(Working in forms makes this extra important, as I can save a free verse draft knowing that it is nearly “there,” but not quite. In a formal poem, I’m not sure I could come back and complete an impartial draft.)

This morning, I grabbed the lit mag waiting on top of my to-read pile: Beloit Poetry Journal (67.3) Spring 2017. I confess that the number of books that I own but haven’t read yet is overwhelming, and having the lit mags arriving on the regular simply adds to the overwhelming. However, as soon as I open a cover and begin to read, all the other books drop away.

BPJ is one of the most well-established, long-running, consistently-stellar poetry journals out there, and this issue lives up to that reputation. It was an extra delight to find that friend and fellow Little Rock poet Seth Pennington designed the cover.

I believe in Daniel Pennac’s Reader’s Bill of Rights, which stipulates that it is okay to skip and/or not to finish. When I read journals, I give each piece my full attention at the opening. If the writer can’t hold me, I’m gone. In the case of BPJ, I read all but three of the poems completely, and in about 50% of the cases, I read the poems a second time (they tend to be shorter than longer in this journal). Some of the poems that stood out to me were:

Doug Ramspeck’s “Winter Trance”
Martha Silano’s “I have to deepen my know
Denise Bergman’s “he opened the window’s slit and climbed in
Xandria Phillips’ four poems from Black Eyewitness Directory
David Salner’s “A Shift of Sand and Steel”
Lauren Camp’s “Father to Narrow then Stranger”
Michael Brown, Jr.’s “Freedom”

The whole issue is worth your time and attention.

Posted by Sandy Longhorn

Reading Notes: Afterland by Mai Der Vang

76º ~ days of sun & heat followed by storms, the mid-south in all its late spring glory ~ we are well-watered and thick-grown

As a member of the Academy of American Poets, I receive a copy of the Walt Whitman Award winning book of poetry each year; sometimes they hit, sometimes they miss. This year’s book, Afterland by Mai Der Vang, was a definite hit.

Like Shirali’s Gilt from my last post, Vang’s Afterland brings us the poetry of immigration, this time from the Hmong point of view and with the added horror of being displaced by violence rather than by choice. Afterland was a difficult read because of its content, but a joy because of its amazing blending of craft and imagination.

For those who need a refresher, as I did, the Hmong people were first indigenous to the Yellow River valley of China some 3,000 years ago. By the mid-19th century, most Hmong had migrated to Laos and were living in the highlands there, in an often contentious relationship with the French colonial powers. In the 1960s and early 70s, the Hmong people aided the CIA in “The Secret War,” by fighting against Laotian communists with CIA supplied weapons and goods. When the US withdrew from Laos in 1975, only a small group of Hmong were evacuated and many were killed. Others fled to Thailand on foot, crossing the Mekong river. Some of these refugees came to the US in 1976, with many “re-settled” in the Minneapolis/St. Paul area, among other major metro areas. I’m no longer sure if I first read about the Hmong people in the Des Moines Register when I was still in high school, or if I later learned of their community when I was attending the College of St. Benedict outside St. Cloud, MN, but they are a people who have been in my consciousness for decades.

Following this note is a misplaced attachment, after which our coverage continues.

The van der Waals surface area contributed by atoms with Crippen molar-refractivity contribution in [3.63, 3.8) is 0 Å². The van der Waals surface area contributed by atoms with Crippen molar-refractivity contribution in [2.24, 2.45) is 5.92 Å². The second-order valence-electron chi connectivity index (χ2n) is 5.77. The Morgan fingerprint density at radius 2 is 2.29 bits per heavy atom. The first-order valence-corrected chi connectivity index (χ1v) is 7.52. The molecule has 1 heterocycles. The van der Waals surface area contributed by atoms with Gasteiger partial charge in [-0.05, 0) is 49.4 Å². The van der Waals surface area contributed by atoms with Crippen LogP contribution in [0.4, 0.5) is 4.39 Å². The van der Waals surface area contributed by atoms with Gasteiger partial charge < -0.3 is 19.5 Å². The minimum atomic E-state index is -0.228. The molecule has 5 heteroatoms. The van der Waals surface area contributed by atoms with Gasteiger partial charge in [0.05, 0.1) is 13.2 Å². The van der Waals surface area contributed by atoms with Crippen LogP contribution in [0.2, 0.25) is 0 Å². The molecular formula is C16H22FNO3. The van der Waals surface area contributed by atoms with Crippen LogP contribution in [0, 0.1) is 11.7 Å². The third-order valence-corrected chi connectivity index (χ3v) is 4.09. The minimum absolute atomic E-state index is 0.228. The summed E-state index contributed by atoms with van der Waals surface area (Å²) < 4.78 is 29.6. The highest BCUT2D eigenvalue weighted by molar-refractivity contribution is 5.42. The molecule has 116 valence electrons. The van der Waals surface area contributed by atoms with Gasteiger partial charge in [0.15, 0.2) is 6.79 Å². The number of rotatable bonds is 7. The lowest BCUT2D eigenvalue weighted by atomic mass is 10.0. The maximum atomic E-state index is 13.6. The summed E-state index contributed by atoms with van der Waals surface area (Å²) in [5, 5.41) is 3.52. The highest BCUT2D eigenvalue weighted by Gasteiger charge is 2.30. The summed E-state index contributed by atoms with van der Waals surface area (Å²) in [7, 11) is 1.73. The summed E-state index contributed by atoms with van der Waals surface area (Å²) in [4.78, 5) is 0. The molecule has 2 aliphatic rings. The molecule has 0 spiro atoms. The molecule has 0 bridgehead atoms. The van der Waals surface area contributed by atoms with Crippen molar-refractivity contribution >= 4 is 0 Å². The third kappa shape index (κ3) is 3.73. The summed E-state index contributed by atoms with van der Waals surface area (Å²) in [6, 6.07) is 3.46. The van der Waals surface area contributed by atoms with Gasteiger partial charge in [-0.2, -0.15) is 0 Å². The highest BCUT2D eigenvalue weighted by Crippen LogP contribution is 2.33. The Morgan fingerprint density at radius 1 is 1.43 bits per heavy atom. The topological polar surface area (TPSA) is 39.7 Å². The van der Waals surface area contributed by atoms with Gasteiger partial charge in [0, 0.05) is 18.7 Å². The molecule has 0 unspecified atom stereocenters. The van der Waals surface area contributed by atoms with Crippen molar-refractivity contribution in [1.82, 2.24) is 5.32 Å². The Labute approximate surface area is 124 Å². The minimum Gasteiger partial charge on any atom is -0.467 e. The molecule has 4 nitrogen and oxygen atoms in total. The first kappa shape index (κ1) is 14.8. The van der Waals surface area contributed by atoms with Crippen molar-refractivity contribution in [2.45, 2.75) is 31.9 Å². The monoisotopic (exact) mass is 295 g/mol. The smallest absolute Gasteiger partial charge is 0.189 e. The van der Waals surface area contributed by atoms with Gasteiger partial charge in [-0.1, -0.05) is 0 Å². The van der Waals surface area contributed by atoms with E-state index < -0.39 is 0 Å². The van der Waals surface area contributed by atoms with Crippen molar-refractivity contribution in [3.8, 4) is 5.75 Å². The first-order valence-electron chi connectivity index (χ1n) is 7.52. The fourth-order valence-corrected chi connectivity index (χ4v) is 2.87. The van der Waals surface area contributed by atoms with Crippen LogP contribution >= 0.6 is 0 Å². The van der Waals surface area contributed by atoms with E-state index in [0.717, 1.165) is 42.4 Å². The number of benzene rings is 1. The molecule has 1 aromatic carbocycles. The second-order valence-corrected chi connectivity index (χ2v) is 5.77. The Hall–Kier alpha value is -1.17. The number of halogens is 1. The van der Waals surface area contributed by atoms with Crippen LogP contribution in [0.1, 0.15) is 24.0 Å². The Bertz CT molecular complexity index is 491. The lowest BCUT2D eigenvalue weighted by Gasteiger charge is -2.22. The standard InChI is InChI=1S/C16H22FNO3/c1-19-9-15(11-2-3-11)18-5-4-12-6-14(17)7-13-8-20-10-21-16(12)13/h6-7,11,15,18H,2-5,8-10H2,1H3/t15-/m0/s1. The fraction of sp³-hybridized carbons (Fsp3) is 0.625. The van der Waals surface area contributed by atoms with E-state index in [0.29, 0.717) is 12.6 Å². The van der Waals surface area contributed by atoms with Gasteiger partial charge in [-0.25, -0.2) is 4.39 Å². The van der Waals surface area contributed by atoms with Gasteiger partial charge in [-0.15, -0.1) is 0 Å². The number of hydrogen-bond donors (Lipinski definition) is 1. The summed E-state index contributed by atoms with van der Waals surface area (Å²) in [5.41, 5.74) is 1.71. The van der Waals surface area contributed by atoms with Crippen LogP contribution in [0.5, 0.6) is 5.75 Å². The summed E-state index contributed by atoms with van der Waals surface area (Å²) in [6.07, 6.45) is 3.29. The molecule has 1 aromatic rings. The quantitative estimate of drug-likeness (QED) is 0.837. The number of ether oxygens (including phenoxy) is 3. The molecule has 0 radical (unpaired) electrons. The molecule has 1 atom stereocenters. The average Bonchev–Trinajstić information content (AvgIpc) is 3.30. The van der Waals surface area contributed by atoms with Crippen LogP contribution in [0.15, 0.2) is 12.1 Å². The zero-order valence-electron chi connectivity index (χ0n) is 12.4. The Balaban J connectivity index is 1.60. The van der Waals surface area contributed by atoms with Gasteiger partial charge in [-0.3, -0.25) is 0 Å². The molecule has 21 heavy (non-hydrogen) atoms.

Even with all of this historical knowledge, I do not think that I ever fully processed the tragedies experienced both on an intimate level and on a cultural level until I read Afterland.

Vang’s poems illustrate the intense connection of a people to a land and what happens when that connection is ripped away not once, but over and over again. First, the Hmong were forced south into Laos by Chinese oppression, and then they were either massacred or forced to flee that “homeland.” With this history, the poems concern themselves with ancestry, rituals, and the idea of home. Thus, “afterland” comes to mean both the afterlife and the land to which one has been displaced. As a member of the newest generation of Hmong, of those living in the U.S. Vang offers a sweeping view of this troubled history.

Consider the opening of “Another Heaven,” the first poem in the book: “I am but atoms / Of old passengers // Bereaved to my cloistered bones.” In the fourth section of the title poem (which appears last in the book), Vang writes (in indented lines I can’t get to replicate here): “To meet the end is to go back / through every dwelling, // return my footfalls / to yesterday’s land.” Then, she lists the following cities of her own family’s history, back to her origins in Laos with her grandfather’s family (perhaps, my assumptions are based on Vang’s bio): Fresno, CA; Merced, CA; Lansing, MI; St. Paul, MN; Ban Vinai refugee camp, Thailand; Long Cheng, Laos; and Sayaboury, Laos. As I read the book and went back to individual poems, I couldn’t help but think of the current refugee crisis in Syria and wonder about the poets who will emerge to tell that story, too. Again, this was a heavy, difficult book.

That heaviness arises as I try to explicate Vang’s precision in language and diction, creating images that don’t just move the reader, they shove & jostle. In the discomfort zone, we have images like this one of two brothers: “It was scalpel that day they captured / you both. They sliced off / and boiled his tongue, // forced it down your throat” (“Dear Soldier of the Secret War”). And in “Yellow Rain” of chemical warfare, Vang writes, “a furnace flared // to hollow / your face” and

Another cow dies
from breathing

as you swallowed
from the same air.

The added touch of tying the body of the cow to the body of the person is exemplary of the way Vang works, highlighting the connection of the people to the land and its flora & fauna. Through all of this, the images are never gratuitous; they are carefully sculpted to tell the truth. Through this truth-telling, Vang creates empathy, at least in me.

And, there are poems sprinkled through the book that offer solace, especially the poems that honor the long history of the Hmong and of the dead. In “Terminus,” Vang offers, “I hear condolences / from the eclipse, // light the hidden storm in my hands.” Finally, in “Your Mountain Lies Down with You,” the speaker addresses her grandfather who has died in the U.S.: